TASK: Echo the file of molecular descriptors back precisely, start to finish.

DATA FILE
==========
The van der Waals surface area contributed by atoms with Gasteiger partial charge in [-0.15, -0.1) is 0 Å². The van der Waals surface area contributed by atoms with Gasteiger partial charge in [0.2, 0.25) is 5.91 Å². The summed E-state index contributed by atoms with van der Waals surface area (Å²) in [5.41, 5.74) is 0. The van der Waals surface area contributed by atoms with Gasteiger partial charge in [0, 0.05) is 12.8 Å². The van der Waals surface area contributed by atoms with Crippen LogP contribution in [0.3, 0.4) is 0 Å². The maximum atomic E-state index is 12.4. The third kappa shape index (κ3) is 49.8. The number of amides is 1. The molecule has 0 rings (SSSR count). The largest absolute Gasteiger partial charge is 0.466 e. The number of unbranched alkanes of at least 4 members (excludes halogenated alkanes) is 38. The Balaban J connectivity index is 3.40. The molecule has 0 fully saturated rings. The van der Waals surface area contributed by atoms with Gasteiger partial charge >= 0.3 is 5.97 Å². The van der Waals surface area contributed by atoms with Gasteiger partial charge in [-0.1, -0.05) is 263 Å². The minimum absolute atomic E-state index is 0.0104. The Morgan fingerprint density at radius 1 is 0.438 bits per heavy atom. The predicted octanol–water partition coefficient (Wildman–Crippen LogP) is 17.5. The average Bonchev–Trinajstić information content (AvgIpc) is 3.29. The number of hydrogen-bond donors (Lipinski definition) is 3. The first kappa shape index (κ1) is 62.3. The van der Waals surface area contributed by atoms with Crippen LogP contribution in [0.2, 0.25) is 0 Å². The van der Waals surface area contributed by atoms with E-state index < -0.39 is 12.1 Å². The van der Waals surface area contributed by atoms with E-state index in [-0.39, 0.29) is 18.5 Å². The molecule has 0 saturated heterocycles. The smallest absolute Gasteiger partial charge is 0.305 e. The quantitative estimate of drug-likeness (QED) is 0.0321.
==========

The van der Waals surface area contributed by atoms with Gasteiger partial charge in [-0.15, -0.1) is 0 Å². The van der Waals surface area contributed by atoms with Gasteiger partial charge in [0.2, 0.25) is 5.91 Å². The summed E-state index contributed by atoms with van der Waals surface area (Å²) in [5.41, 5.74) is 0. The van der Waals surface area contributed by atoms with Gasteiger partial charge in [0, 0.05) is 12.8 Å². The van der Waals surface area contributed by atoms with Crippen LogP contribution in [0.3, 0.4) is 0 Å². The maximum atomic E-state index is 12.4. The third kappa shape index (κ3) is 49.8. The number of amides is 1. The molecule has 0 rings (SSSR count). The largest absolute Gasteiger partial charge is 0.466 e. The number of unbranched alkanes of at least 4 members (excludes halogenated alkanes) is 38. The Balaban J connectivity index is 3.40. The molecule has 0 fully saturated rings. The van der Waals surface area contributed by atoms with Gasteiger partial charge >= 0.3 is 5.97 Å². The van der Waals surface area contributed by atoms with Gasteiger partial charge in [-0.1, -0.05) is 263 Å². The minimum absolute atomic E-state index is 0.0104. The Morgan fingerprint density at radius 1 is 0.438 bits per heavy atom. The predicted octanol–water partition coefficient (Wildman–Crippen LogP) is 17.5. The average Bonchev–Trinajstić information content (AvgIpc) is 3.29. The number of hydrogen-bond donors (Lipinski definition) is 3. The first kappa shape index (κ1) is 62.3. The van der Waals surface area contributed by atoms with Crippen LogP contribution in [0.2, 0.25) is 0 Å². The van der Waals surface area contributed by atoms with E-state index < -0.39 is 12.1 Å². The van der Waals surface area contributed by atoms with E-state index in [-0.39, 0.29) is 18.5 Å². The molecule has 0 saturated heterocycles. The smallest absolute Gasteiger partial charge is 0.305 e. The quantitative estimate of drug-likeness (QED) is 0.0321.